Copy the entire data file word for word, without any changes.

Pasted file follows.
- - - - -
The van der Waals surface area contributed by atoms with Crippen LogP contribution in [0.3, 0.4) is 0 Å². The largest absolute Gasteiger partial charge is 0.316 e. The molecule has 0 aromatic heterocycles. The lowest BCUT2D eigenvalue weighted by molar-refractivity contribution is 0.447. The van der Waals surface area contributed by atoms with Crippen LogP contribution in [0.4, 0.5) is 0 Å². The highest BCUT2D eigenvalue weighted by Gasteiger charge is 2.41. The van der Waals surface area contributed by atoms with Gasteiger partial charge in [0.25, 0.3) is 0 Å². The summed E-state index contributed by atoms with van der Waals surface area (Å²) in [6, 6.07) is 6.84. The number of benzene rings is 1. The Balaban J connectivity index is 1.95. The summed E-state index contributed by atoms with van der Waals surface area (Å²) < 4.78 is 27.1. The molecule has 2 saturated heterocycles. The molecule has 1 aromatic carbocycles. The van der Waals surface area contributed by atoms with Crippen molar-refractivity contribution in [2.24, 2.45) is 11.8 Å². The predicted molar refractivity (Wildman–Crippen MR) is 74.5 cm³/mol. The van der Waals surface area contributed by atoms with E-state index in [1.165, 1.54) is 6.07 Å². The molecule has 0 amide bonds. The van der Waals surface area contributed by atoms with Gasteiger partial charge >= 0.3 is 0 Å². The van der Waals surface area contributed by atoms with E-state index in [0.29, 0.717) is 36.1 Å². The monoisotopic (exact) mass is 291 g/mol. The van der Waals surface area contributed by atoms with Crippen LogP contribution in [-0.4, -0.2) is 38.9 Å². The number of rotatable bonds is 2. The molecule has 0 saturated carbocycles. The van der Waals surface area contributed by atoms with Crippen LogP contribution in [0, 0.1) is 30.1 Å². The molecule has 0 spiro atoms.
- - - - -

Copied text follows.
The van der Waals surface area contributed by atoms with Crippen LogP contribution in [0.3, 0.4) is 0 Å². The largest absolute Gasteiger partial charge is 0.316 e. The molecule has 0 aromatic heterocycles. The lowest BCUT2D eigenvalue weighted by molar-refractivity contribution is 0.447. The van der Waals surface area contributed by atoms with Crippen LogP contribution in [0.4, 0.5) is 0 Å². The highest BCUT2D eigenvalue weighted by Gasteiger charge is 2.41. The van der Waals surface area contributed by atoms with Gasteiger partial charge in [0.25, 0.3) is 0 Å². The summed E-state index contributed by atoms with van der Waals surface area (Å²) in [6, 6.07) is 6.84. The number of benzene rings is 1. The Balaban J connectivity index is 1.95. The summed E-state index contributed by atoms with van der Waals surface area (Å²) < 4.78 is 27.1. The molecule has 2 saturated heterocycles. The molecule has 1 aromatic carbocycles. The van der Waals surface area contributed by atoms with Crippen molar-refractivity contribution in [2.24, 2.45) is 11.8 Å². The predicted molar refractivity (Wildman–Crippen MR) is 74.5 cm³/mol. The van der Waals surface area contributed by atoms with E-state index in [1.165, 1.54) is 6.07 Å². The molecule has 0 amide bonds. The van der Waals surface area contributed by atoms with Gasteiger partial charge >= 0.3 is 0 Å². The van der Waals surface area contributed by atoms with E-state index in [0.29, 0.717) is 36.1 Å². The monoisotopic (exact) mass is 291 g/mol. The van der Waals surface area contributed by atoms with Crippen LogP contribution in [-0.4, -0.2) is 38.9 Å². The number of rotatable bonds is 2. The molecule has 0 saturated carbocycles. The van der Waals surface area contributed by atoms with Crippen LogP contribution in [0, 0.1) is 30.1 Å². The molecule has 0 spiro atoms.